For those seeking a taste of some of the finest artwork in Friendswood, soak up the culture at Friendswood Frame and Gallery.
Head on over to the in-house restaurant for a delectable meal.
Parking is plentiful, so patrons can feel free to bring their vehicles.
Explore the expansive world around you with a little dosage of the cultural offerings at Brown Frank J Heritage Museum in Friendswood.
Parking is plentiful, so visitors can feel free to bring their vehicles.
While many children learn by performing hands-on tasks, school systems have yet to figure out how to incorporate gardens, imagination workshops, and towering aqueduct mazes into their budgets. With 90,000 square feet of hands-on exhibits, the Children's Museum of Houston, sparks creativity by allowing kids to explore 14 learning stations. Ranked No. 1 among the 10 best children's museums in the nation by Parents magazine, named one of the 12 best children's museums in the country by Forbes.com and one of the 10 best by USA TODAY, and voted Best Museum in 2010, 2012, 2013, 2014, and 2015
by the Houston A-List Poll, the museum has accrued a lot of praise. Exhibits include the interactive EcoStation, a solar-powered outdoor utopia with activities such as stream creation and leaf rubbing that inspire kids to think about environmental responsibility. At the Invention Convention workshop, kids can explore engineering possibilities with building blocks, propellers, and even basic robotics. The sprawling cityscape of Kidtropolis invites children to participate in a simulated economy. The experience requires them to earn paychecks, budget money on pretend debit cards, vote for political candidates, and learn how to obsessively check milk expiration dates at the onsite grocery store.
Designed by award-winning architect Gunnar Birkerts, the Contemporary Arts Museum Houston's stainless steel building safeguards a multitude of work designed to intellectual engage viewers and invoke complex reactions. The museum's two galleries, the Brown Foundation Gallery and the Zilkha Gallery, collectively host 8–10 free exhibitions every year.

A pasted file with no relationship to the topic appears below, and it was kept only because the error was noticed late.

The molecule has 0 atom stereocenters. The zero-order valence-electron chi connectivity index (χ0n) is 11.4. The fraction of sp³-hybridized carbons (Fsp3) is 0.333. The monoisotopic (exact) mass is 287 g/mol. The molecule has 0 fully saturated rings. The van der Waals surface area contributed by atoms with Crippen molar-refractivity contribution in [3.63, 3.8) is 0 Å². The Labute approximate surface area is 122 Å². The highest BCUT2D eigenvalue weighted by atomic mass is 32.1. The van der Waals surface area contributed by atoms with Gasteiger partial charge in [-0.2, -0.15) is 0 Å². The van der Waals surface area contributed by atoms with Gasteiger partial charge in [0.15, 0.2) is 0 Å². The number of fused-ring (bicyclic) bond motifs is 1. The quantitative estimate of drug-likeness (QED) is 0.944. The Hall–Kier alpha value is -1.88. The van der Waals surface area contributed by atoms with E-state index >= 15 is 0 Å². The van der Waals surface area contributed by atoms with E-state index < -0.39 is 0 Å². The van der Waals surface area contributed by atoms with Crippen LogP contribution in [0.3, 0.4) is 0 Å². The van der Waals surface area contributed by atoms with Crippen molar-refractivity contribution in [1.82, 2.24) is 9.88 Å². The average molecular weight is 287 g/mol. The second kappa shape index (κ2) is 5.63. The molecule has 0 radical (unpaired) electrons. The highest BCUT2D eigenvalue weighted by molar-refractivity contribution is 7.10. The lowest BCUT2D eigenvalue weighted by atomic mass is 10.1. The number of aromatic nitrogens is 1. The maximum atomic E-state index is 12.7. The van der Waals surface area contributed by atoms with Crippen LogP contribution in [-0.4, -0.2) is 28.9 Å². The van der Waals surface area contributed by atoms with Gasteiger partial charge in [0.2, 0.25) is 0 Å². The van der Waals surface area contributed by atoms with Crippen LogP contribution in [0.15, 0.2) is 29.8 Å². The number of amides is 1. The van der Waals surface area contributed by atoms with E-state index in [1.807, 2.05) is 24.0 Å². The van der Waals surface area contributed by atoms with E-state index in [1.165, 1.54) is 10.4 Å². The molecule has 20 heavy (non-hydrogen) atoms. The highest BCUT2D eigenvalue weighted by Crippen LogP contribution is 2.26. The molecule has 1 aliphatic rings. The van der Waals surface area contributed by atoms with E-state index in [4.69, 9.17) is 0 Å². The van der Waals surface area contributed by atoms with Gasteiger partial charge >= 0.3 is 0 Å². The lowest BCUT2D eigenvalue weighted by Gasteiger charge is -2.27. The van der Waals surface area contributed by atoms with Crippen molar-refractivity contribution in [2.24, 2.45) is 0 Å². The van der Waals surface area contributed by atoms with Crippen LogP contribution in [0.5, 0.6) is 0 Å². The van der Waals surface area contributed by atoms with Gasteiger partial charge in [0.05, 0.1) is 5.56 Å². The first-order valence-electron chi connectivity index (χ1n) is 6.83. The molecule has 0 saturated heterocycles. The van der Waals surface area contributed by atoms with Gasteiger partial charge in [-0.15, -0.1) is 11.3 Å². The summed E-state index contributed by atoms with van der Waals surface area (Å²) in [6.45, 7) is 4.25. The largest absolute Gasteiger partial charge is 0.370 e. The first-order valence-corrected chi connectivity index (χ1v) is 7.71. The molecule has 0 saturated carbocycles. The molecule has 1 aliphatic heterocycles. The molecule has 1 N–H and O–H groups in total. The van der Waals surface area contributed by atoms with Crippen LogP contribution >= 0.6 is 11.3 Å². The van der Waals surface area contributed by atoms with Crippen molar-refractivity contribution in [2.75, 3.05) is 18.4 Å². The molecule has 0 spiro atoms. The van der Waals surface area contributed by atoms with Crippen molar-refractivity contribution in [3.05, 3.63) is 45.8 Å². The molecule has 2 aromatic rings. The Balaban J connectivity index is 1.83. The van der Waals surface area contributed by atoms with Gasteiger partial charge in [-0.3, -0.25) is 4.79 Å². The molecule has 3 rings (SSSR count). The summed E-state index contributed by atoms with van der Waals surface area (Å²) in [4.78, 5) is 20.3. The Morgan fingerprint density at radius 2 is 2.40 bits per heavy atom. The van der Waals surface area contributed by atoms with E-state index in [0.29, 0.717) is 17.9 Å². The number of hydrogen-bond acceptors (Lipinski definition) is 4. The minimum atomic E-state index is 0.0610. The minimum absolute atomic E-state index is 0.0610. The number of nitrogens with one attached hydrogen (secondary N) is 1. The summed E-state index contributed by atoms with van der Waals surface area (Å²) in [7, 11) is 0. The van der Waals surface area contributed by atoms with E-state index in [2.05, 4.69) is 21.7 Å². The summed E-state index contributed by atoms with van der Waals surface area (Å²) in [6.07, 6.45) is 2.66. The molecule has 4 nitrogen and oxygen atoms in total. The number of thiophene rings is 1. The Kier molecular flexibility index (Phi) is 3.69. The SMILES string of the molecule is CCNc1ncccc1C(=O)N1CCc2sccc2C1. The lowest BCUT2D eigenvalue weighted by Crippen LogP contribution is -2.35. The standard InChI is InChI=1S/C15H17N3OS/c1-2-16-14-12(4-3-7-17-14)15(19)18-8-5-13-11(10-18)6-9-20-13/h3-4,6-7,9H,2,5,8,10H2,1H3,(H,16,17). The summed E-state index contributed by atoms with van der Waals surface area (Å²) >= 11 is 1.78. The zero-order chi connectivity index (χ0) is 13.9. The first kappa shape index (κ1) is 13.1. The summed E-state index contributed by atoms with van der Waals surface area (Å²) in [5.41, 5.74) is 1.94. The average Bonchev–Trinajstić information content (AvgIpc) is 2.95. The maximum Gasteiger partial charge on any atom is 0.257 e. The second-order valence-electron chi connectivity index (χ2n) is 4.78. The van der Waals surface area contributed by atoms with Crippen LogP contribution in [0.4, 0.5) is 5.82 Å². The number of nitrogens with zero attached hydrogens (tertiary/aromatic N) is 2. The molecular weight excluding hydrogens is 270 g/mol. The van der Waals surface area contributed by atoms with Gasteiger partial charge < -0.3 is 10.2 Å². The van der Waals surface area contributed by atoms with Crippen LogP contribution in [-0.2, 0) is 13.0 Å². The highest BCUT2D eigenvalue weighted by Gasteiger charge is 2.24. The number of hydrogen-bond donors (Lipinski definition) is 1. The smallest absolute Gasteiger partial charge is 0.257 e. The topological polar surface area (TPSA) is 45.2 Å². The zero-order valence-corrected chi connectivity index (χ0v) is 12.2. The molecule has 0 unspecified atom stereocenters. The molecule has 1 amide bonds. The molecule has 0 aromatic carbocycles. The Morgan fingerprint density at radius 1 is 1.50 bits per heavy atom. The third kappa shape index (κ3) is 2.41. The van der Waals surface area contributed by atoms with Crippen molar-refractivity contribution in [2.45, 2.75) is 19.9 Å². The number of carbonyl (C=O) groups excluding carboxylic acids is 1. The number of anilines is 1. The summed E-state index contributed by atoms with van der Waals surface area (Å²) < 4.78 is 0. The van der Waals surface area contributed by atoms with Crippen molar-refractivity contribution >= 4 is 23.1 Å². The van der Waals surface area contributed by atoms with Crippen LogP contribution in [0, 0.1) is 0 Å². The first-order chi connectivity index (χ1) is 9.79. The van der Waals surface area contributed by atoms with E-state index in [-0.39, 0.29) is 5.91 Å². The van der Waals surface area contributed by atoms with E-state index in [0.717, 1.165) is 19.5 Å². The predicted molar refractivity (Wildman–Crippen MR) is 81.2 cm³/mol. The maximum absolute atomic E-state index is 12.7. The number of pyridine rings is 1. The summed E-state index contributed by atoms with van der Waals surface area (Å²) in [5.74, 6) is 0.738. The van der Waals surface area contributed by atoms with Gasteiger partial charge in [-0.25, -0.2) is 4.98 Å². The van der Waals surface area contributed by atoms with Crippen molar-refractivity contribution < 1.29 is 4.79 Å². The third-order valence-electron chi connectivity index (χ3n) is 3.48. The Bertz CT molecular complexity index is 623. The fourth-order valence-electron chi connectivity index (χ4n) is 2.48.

The Brown Foundation spotlights work by internationally renowned artists and pieces organized around themes; past exhibits include a Kiki Smith survey and a showcase of performance art by black artists. The Zilkha, meanwhile, hosts the museum's Perspective Series, which gathers the work of emerging artists. The museum's Teen Council curates a biyearly edition of Perspectives, unveiling work by young, Houston-area artists that mine for deeper feelings than the normal teenage angst toward parents, teachers, and singing animatronic bears. The Teen Council also contributes to the museum's numerous programs, which include lectures and discussions for each show, as well as Musiqa concerts based on each Brown Foundation Gallery exhibition.
It might seem strange to see a Gutenberg Bible page pulled using mid-1400s technology, or
the Declaration of Independence being printed on an authentic 19th-century iron hand-press. At The Printing Museum, where local artists give live demonstrations of real, working artifacts, these sights are almost commonplace. In its mission to preserve and share the history of
written communication, the organization functions as part museum and part interactive classroom. A permanent collection highlights preserved prints and
gear from around the world—from ancient
Mesopotamian clay tablets to Civil War-era
newspapers. This collection even includes a display of equipment and documents belonging to Texas' first printer.
However, the museum's four galleries and
14,000 square feet of space aren't just reserved for
relics. Every year, staff curate 12 rotating exhibits that, in the past, have covered the work of
contemporary printmakers and photographers or explored the evolution of modern printing around the world. Meanwhile, an on-site print shop holds hands-on, all-ages workshops in typography,
paper-making, and other forms of print-based art.